Five big questions as top amateurs face Augusta National on Saturday

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AUGUSTA, Ga. – After a one-year break because of the COVID-19 pandemic, the Augusta National Women’s Amateur seems poised to build on its momentum from the inaugural edition.

In spring 2019, Jennifer Kupcho used a second-nine flourish to outduel Maria Fassi in one of the most memorable showcases in women’s golf history. This year’s tournament could be just as exciting, with teen phenom Rose Zhang tied for the lead and nine players separated by just three shots.

Here are the five biggest questions heading into the third and final round at Augusta National (Click here to watch live stream, beginning at noon ET Saturday):

Who are the main contenders?

Zhang and Ingrid Lindblad are tied for the lead at 1 under, the only players to sit under par after two days at another challenging track, Champions Retreat. Both are highly accomplished players: Zhang, 17, is a month from high school graduation but is the reigning U.S. Women’s Amateur champion and the top-ranked player in the world. Lindblad, a sophomore at LSU, is no slouch, either: Ranked No. 4 in the world, she won the European Team Championship for Sweden in 2019 and was a 2020 Annika Award finalist as the top player in college golf. They have a small bit of history together: Lindblad went 1-0-2 against Zhang at the 2018 Junior Ryder Cup.

But unlike two years ago, when Kupcho and Fassi separated themselves early, this final round figures to be more tightly packed. There are seven other players within two shots of the lead, including Arizona State star Olivia Mehaffey, who is coming off a tournament-best 69 at Champions Retreat; Sun Devils teammate and world No. 2 Linn Grant, who has won three consecutive college events; and Auston Kim, an All-American at Vanderbilt.


Augusta National Women’s Amateur: Full-field scores | Full coverage


Who else could make a charge?

Grant begins the final round three shots back and will draw plenty of attention from the frontrunners if she makes a run. She played her way into the final group Saturday at last year’s U.S. Women’s Open before stumbling over the weekend.

Two shots back, Houston’s Helen Fredgaard has her college coach, Gerrod Chadwell (Stacy Lewis’ husband), on the bag. Chadwell described Fredgarad as a ball-striking machine; during a recent 36-hole day at the Golf Club of Houston, the longtime host of the PGA Tour event, she hit 35 of 36 greens. Leonie Harm, who currently plays on the Ladies European Tour, is the best player to come through the Houston program – but Fredgaard, Chadwell said, is “twice as good.”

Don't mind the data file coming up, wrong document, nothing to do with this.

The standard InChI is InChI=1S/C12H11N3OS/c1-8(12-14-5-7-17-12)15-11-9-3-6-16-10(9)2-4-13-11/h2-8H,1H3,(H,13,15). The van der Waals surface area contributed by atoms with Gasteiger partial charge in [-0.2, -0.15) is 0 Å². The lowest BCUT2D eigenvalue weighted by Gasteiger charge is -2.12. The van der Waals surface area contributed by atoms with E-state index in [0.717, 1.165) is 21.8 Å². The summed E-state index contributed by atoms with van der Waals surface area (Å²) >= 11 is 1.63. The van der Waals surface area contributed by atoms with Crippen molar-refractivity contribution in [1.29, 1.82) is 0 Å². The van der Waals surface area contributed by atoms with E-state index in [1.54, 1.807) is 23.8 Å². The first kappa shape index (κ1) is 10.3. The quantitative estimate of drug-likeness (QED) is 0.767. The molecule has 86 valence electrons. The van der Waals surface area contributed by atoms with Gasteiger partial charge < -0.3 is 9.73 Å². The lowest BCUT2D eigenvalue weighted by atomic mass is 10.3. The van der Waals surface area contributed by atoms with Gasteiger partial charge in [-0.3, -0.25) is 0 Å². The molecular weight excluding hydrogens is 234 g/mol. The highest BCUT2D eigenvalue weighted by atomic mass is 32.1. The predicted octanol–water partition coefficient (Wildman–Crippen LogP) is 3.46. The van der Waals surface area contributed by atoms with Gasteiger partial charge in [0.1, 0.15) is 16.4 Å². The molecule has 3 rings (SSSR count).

As for a longshot, watch out for South Carolina’s Pauline Roussin-Bouchard, who is five shots off the lead after a few sloppy rounds at Champions Retreat. Asked how far back was too far back, she said: “Five shots on this course, it’s not nothing, but anything can happen.”

What’s the ‘hardest battle’ at Augusta National?

How is Augusta National playing?

We’ll let the players handle that one:

Grant: “Pretty tough.”

Maja Stark: “Pretty tough.”

Kaleigh Telfer: “Pretty tough.”

Gina Kim: “It was pretty tough.”

Yeah, you get the idea.

The players’ one and only practice round Friday began with temperatures below 40 degrees and a steady breeze out of the north, the most difficult direction. That made three of the four par 5s play into the wind and required some holes, like the par-4 18th, to be approached with 3-woods, hybrids and 4-irons.

Many of these severely undulating greens aren’t meant to receive lower shot trajectories, but players said they were hitting anywhere from 5- to 7-irons into the par 3s. Those who played here in the inaugural edition two years ago also noted how firm the greens were compared to 2019 and that it was difficult to hold some of the putting surfaces. Barring a setup change, that’ll likely continue to be the case with the wind drying out greens that Gina Kim described as already “crispy.”